Puma did something remarkable. It is one of the first companies to put a monetary value on its environmental impact and publicly release it as an environmental profit and loss statement (“EP&L”). The total cost of its environmental impact in 2010 was 145 million Euro (approx. US$ 192 million).
“If we treated the planet like any other service provider, Puma would have paid Euro 8 million (US$11 million) for services rendered to our core operations and another Euro 137 million (US$181 million) for services rendered our supply chain of external partners,” says the Chief Sustainability Officer of Puma’s parent company.
Difficult to Determine Environmental Costs
Creating an EP&L is daunting because it is difficult to measure and price the costs of environmental impact. An environmental cost can be a cost incurred or a cost avoided. They can be upfront (site studies), operational (scarcity premium, product redesign), back-end (decommissioning, remediation), regulatory (compliance-driven or penalties), and contingent (property damage). The most common methods of assessing the value of environmental costs are replacement value, market value, and statistical modeling. Uncertainty about the timing, likelihood, and magnitude of the environmental impact makes accurate evaluations tricky.
Environmental costs are expected to double every 14 years, which can eat into a company’s profitability. Smart businesses want an accurate picture of their environmental costs because it will enable them to make more informed business decisions and better manage those costs. As a result, businesses are likely to:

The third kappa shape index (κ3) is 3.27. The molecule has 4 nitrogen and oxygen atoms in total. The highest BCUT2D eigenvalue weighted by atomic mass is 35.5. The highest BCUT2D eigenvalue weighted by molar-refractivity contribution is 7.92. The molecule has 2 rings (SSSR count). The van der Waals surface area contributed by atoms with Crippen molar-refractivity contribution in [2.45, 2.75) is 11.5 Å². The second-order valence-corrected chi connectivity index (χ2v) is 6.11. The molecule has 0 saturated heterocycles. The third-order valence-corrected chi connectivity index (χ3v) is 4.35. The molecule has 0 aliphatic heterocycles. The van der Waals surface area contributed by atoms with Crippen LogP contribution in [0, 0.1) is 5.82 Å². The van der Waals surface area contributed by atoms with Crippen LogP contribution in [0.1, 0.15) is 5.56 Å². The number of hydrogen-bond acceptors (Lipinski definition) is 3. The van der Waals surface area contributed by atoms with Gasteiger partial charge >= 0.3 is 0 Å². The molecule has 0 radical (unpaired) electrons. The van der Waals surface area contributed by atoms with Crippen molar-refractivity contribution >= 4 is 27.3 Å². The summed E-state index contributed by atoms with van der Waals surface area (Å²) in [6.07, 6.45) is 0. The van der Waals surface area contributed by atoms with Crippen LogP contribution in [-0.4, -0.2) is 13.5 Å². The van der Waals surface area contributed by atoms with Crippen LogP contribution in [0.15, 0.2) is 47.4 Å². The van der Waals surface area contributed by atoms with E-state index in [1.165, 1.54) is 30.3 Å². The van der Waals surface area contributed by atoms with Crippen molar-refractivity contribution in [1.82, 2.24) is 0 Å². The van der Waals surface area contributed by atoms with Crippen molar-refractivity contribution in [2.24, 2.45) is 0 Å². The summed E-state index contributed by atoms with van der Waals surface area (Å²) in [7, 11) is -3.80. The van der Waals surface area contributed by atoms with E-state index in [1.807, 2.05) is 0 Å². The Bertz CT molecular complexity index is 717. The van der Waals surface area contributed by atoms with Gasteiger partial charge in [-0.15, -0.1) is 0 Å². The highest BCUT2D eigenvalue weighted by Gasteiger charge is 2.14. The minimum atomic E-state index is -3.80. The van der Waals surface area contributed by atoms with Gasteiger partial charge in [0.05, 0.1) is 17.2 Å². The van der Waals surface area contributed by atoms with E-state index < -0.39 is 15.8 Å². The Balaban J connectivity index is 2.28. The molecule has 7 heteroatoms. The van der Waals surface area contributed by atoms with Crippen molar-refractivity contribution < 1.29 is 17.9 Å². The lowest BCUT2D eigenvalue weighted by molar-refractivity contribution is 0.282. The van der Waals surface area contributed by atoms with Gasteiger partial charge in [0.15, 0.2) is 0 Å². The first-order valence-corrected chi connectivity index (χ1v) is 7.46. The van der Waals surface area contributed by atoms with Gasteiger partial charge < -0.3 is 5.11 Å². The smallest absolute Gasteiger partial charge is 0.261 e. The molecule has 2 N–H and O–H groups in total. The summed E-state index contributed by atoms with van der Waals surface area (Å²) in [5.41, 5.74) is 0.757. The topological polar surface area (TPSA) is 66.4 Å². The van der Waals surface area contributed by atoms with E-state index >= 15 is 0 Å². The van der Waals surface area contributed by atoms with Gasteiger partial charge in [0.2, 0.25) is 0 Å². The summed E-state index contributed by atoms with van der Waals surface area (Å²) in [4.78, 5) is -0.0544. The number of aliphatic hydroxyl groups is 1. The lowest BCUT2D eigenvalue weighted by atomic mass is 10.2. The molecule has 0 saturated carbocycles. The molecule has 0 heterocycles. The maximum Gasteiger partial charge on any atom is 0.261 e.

- make different investment decisions,
- adjust product pricing, mix, and development,
- enhance customer value (e.g. reduce waste), and
- “future-proof” decisions by identifying longer term environmental risks.
Don’t Forget to Include Your Supply Chain
It may come as a surprise, but only 6% of Puma’s environmental costs in 2010 came from its own operations. A whopping 94% of the costs came from its supply chain. If Puma wants to reduce its environmental impact, it will have to focus on the activities of its supply chain. The challenge is that it has limited influence over its supply chain. To engage suppliers, Puma’s parent, the PPR Group, has joined the World Business Council for Sustainable Development and plans to join the Sustainable Apparel Coalition
Benefits of Having an EP&L
“An EP&L provides companies with a roadmap to better measure and manage the environmental consequences of its operations and supply chain.” according to Alan McGill of PwC. Puma says the benefits of such a roadmap are that they provide:
- a strategic tool that pinpoints areas to develop (e.g. more cotton and rubber, reducing greenhouse gas emissions),
- a risk-management tool to warn of emerging risks (e.g. diminishing availability of water for production), and
- a transparency tool that includes environmental considerations and, thus, enables more informed business decisions (e.g. cost reduction, greater efficiencies).
By releasing the first public EP&L, Puma makes a bold statement that “business as usual” is not sustainable and that companies need to adjust how business is done. NGOs, governments, and academics are also taking note.
One can only hope that other companies will follow Puma’s lead and that environmental accounting will become more comprehensive and commonplace over time.